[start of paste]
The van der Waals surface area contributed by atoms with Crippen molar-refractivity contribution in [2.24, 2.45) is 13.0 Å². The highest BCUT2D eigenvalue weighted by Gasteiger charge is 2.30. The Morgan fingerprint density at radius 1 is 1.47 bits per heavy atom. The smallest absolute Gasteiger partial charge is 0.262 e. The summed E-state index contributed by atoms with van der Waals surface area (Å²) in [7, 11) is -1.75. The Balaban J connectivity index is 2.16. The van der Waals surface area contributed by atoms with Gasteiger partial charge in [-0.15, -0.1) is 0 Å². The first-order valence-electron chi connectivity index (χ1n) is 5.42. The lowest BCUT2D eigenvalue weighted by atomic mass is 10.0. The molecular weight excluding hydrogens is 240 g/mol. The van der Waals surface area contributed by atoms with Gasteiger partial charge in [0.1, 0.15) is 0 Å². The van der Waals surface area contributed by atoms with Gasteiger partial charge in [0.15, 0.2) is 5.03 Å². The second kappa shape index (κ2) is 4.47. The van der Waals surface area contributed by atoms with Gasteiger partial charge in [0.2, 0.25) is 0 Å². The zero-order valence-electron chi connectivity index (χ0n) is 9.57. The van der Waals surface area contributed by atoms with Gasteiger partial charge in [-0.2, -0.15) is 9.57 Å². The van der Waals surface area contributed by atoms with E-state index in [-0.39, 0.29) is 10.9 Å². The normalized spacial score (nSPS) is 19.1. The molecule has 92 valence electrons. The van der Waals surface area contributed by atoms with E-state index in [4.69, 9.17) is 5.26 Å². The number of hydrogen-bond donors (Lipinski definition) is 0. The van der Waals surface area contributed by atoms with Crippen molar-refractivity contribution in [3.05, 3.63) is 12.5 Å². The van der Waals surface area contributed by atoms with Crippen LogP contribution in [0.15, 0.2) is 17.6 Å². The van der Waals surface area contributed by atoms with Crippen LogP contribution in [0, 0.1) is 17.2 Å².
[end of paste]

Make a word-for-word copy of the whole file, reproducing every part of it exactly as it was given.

The van der Waals surface area contributed by atoms with Crippen molar-refractivity contribution in [2.24, 2.45) is 13.0 Å². The highest BCUT2D eigenvalue weighted by Gasteiger charge is 2.30. The Morgan fingerprint density at radius 1 is 1.47 bits per heavy atom. The smallest absolute Gasteiger partial charge is 0.262 e. The summed E-state index contributed by atoms with van der Waals surface area (Å²) in [7, 11) is -1.75. The Balaban J connectivity index is 2.16. The van der Waals surface area contributed by atoms with Gasteiger partial charge in [-0.15, -0.1) is 0 Å². The first-order valence-electron chi connectivity index (χ1n) is 5.42. The lowest BCUT2D eigenvalue weighted by atomic mass is 10.0. The molecular weight excluding hydrogens is 240 g/mol. The van der Waals surface area contributed by atoms with Gasteiger partial charge in [0.1, 0.15) is 0 Å². The van der Waals surface area contributed by atoms with Gasteiger partial charge in [0.15, 0.2) is 5.03 Å². The second kappa shape index (κ2) is 4.47. The van der Waals surface area contributed by atoms with Gasteiger partial charge in [0.2, 0.25) is 0 Å². The zero-order valence-electron chi connectivity index (χ0n) is 9.57. The van der Waals surface area contributed by atoms with Gasteiger partial charge in [-0.2, -0.15) is 9.57 Å². The van der Waals surface area contributed by atoms with E-state index in [-0.39, 0.29) is 10.9 Å². The normalized spacial score (nSPS) is 19.1. The molecule has 92 valence electrons. The van der Waals surface area contributed by atoms with E-state index in [4.69, 9.17) is 5.26 Å². The number of hydrogen-bond donors (Lipinski definition) is 0. The van der Waals surface area contributed by atoms with Crippen molar-refractivity contribution in [3.05, 3.63) is 12.5 Å². The van der Waals surface area contributed by atoms with Crippen LogP contribution in [0.15, 0.2) is 17.6 Å². The van der Waals surface area contributed by atoms with Crippen LogP contribution in [0, 0.1) is 17.2 Å².